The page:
A scientific advisory panel on Thursday stepped up its criticism of the Environmental Protection Agency’s controversial report on fracking, calling on the agency to provide evidence for its landmark conclusion that fracking for oil and gas has had “no widespread, systemic impacts” on drinking water.
Read the rest of the story here.
image by Lisa Brown
by Alison Baitz, NPR Goats and Soda
In southern Venezuela, the Ye’kuana people gather them from the mud around streams or dig them up from the floor of the highland forest. They’re gutted and boiled and eaten — or smoked and sold at prices three times that of other smoked meats. What is this lucrative, forageable fare? Earthworms.
“These edible worms are as much a part of the food supply as chicken is [in the U.S.],” says Darna Dufour, a professor of anthropology at the University of Colorado – Boulder and a colleague of Maurizio Guido Paoletti, a professor in the Department of Biology at the University of Padova in Italy. He’s the co-author of a paper on the “Nutrient content of earthworms consumed by Ye’Kuana Amerindians.”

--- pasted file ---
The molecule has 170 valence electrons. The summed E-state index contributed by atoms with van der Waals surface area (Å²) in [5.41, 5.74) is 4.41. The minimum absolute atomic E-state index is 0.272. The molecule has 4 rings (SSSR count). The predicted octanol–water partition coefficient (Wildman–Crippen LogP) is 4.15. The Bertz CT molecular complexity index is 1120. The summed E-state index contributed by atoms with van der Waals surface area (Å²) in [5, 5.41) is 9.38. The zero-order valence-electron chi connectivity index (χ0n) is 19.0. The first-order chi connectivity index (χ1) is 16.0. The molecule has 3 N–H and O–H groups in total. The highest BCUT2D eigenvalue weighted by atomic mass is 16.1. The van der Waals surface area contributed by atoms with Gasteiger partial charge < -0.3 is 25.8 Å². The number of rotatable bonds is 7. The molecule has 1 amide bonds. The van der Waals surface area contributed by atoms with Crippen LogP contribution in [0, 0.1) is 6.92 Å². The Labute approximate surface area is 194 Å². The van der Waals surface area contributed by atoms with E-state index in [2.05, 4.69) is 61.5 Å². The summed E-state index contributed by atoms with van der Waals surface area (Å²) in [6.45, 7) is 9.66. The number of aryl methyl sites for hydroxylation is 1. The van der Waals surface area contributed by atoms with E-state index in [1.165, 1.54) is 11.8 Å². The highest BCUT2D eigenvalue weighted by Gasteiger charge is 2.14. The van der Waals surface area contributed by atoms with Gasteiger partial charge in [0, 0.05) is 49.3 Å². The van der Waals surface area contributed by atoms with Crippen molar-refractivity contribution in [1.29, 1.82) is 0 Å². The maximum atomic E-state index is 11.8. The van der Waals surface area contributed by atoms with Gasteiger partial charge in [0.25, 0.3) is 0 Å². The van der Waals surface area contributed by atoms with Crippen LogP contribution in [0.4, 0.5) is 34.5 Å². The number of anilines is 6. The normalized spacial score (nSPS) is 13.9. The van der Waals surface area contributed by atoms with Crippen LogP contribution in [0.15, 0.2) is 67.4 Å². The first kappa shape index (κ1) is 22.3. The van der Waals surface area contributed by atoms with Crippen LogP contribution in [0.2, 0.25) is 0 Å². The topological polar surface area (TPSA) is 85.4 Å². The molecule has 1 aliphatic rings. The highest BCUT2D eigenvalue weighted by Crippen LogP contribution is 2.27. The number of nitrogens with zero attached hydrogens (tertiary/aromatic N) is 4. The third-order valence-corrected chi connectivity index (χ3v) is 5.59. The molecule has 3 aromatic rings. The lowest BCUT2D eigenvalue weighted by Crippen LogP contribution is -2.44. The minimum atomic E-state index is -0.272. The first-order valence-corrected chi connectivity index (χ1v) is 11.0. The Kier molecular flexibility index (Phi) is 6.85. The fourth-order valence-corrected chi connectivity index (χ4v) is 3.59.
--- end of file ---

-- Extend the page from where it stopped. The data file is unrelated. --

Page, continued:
Climate Connections comes to WSQX, weekdays at 4:59pm, beginning on Monday July 11, 2016. Climate Connections is hosted by Dr. Anthony Leiserowitz of the Yale School of Forestry & Environmental Studies, with original reporting from a national network of environmental reporters and researchers. A ninety second climate story will be highlighted each weekday begging July 11th. The program examines how climate change is already impacting our lives and values as well as “solution stories” about what diverse people and organizations are doing to reduce carbon pollution and increase resilience to climate impacts. The series “connects the dots” between climate change and energy, extreme weather, public health, food and water, jobs and the economy, national security, the creative arts, and religious and moral values, among other themes. Weekdays, 4:59pm | WSQX RADIO
A polar bear eats at the Bone Pile, with the town of Kaktovic in the background. photo: Andrew Brown/Renegade Pictures